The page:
There’s a pill for everything these days. I even saw one that can make your poo glittery. Because who doesn’t need glittery poo? When it comes to mental health, medication has become a standard treatment option for many people. Research shows that for emotional symptoms, including depression, anxiety, and ADHD, a combination of medication and therapy is often the best form of treatment. But when should you or your child try medication? Are there other things you should try first? How does anyone even make that decision? Is there a pill for that?
The following is a list of factors to keep in mind as you navigate this potentially overwhelming decision.
When is medication a good idea?
- If your symptoms are interfering with your ability to function (i.e. go to work, raise kids, be successful in school, etc.)
- When therapy and appropriate self-care (adequate nutrition, quality sleep, regular exercise, etc.) aren’t working
- If your doctor recommends medication
- When symptoms are long-lasting or continuing to worsen despite other efforts
- If your symptoms are side effects of other medications or medical conditions that are unlikely to get better without help
- If you are facing a very difficult and chronic life stressor that is probably not going to improve in the foreseeable future
- If symptoms or behaviors are resulting in safety issues, low self-esteem, or significant social problems
When should you hold off or avoid meds?
- If you’ve just started medication for another condition because it will be difficult to determine which medication is causing what impact
- If behaviors/symptoms are only experienced in one setting (home, work, school) and not in others as this would suggest a problem in that setting needs to be addressed first
- If your symptoms are related to a specific situation, it is wise to first try to address that as no medication can change your circumstances
- Immediately following a major stressor or change
(Note: You are supposed to feel bad when bad things happen–I know, I don’t like it either–and taking medication as a first response can impair your ability to cope with and process what happened. That’s not to say that medication wouldn’t be helpful but try other things first or talk with your doctor about the pros and cons)
What to expect when starting a medication for behavior or mood?
- Most medications don’t start working right away and depending on your prescription and dose, you might not experience the intended benefits for a month or more
- Medications should not eliminate all feelings; feeling “numb” is not the goal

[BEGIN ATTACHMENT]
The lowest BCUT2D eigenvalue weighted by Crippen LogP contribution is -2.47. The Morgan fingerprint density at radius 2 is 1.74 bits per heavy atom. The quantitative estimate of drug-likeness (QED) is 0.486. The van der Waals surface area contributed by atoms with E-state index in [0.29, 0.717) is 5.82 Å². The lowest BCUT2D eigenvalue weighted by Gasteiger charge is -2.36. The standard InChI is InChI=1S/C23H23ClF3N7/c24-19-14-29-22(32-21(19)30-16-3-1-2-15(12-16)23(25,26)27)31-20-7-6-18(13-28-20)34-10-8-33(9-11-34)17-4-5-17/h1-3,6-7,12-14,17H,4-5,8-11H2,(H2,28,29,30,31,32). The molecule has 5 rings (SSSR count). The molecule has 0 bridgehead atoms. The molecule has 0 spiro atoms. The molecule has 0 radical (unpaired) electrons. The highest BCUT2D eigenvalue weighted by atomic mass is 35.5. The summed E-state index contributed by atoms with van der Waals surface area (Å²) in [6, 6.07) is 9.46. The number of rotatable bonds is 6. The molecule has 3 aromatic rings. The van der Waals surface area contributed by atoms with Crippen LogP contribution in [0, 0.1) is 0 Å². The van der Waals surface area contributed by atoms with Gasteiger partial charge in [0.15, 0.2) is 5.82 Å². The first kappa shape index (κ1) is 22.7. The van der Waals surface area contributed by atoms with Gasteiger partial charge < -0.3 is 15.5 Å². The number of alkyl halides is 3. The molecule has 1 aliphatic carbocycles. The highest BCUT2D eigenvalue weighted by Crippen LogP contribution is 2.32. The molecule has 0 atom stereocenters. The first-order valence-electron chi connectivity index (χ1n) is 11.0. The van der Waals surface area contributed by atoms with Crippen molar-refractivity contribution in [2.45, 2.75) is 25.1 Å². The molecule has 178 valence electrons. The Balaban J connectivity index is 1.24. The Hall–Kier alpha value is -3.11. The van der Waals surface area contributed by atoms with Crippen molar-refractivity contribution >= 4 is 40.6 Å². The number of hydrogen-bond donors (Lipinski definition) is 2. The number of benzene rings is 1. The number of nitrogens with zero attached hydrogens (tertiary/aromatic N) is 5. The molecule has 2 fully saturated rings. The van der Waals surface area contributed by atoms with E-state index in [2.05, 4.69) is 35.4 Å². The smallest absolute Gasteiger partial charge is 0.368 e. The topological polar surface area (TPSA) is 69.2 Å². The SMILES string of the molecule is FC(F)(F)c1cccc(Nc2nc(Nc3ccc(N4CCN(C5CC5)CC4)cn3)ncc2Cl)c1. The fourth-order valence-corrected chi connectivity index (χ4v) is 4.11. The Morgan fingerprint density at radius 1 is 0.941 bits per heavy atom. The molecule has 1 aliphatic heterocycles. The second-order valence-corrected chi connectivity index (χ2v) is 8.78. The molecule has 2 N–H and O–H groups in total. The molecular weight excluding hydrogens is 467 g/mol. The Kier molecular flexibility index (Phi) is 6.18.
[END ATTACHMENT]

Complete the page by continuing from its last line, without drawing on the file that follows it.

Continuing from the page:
- Follow your doctor’s recommendation but it’s generally wise to start with low doses and one medication at a time so that you can better monitor the impact of that medication
- Some medications are to be taken as needed but most need to be taken daily, often at the same time each day; read your labels
What are the risks of taking psychotropic medications?
- Even though the goal is to make you feel better, some psychotropic medications can make symptoms worse or cause new ones to develop
- Inconsistently taken medication can cause an increase in symptoms or new symptoms
- Do not suddenly stop taking your medication as this can be dangerous with some medications; if you wish to stop taking a medication, contact your doctor for assistance
- Some medications can cause vivid or scary dreams and/or changes in your sleep cycle; check with your doctor if you notice troubling changes in your sleep
- Many psychotropic medications do not mix well with alcohol and can enhance the effect of alcohol and/or cause serious health issues; read your labels closely
- Children and teens face a higher risk of suicidal ideation and worsening depression on some medications; be sure to discuss these risks with your child’s doctor and report any changes or concerns
Contact your doctor right away if:
- You (or your child) start to have new or worsening suicidal thoughts or aggression
- You do not experience any positive benefits after an appropriate amount of time
- You experience severe side effects that interfere with your ability to function
- You have trouble remembering to taking your medication on a regular basis
- You are thinking about discontinuing your medication
Remember, it’s okay to struggle. Life is supposed to be hard sometimes. A lot of the time, actually. But it’s also okay to ask for help, whatever that might look like for you.
Thanks for reading!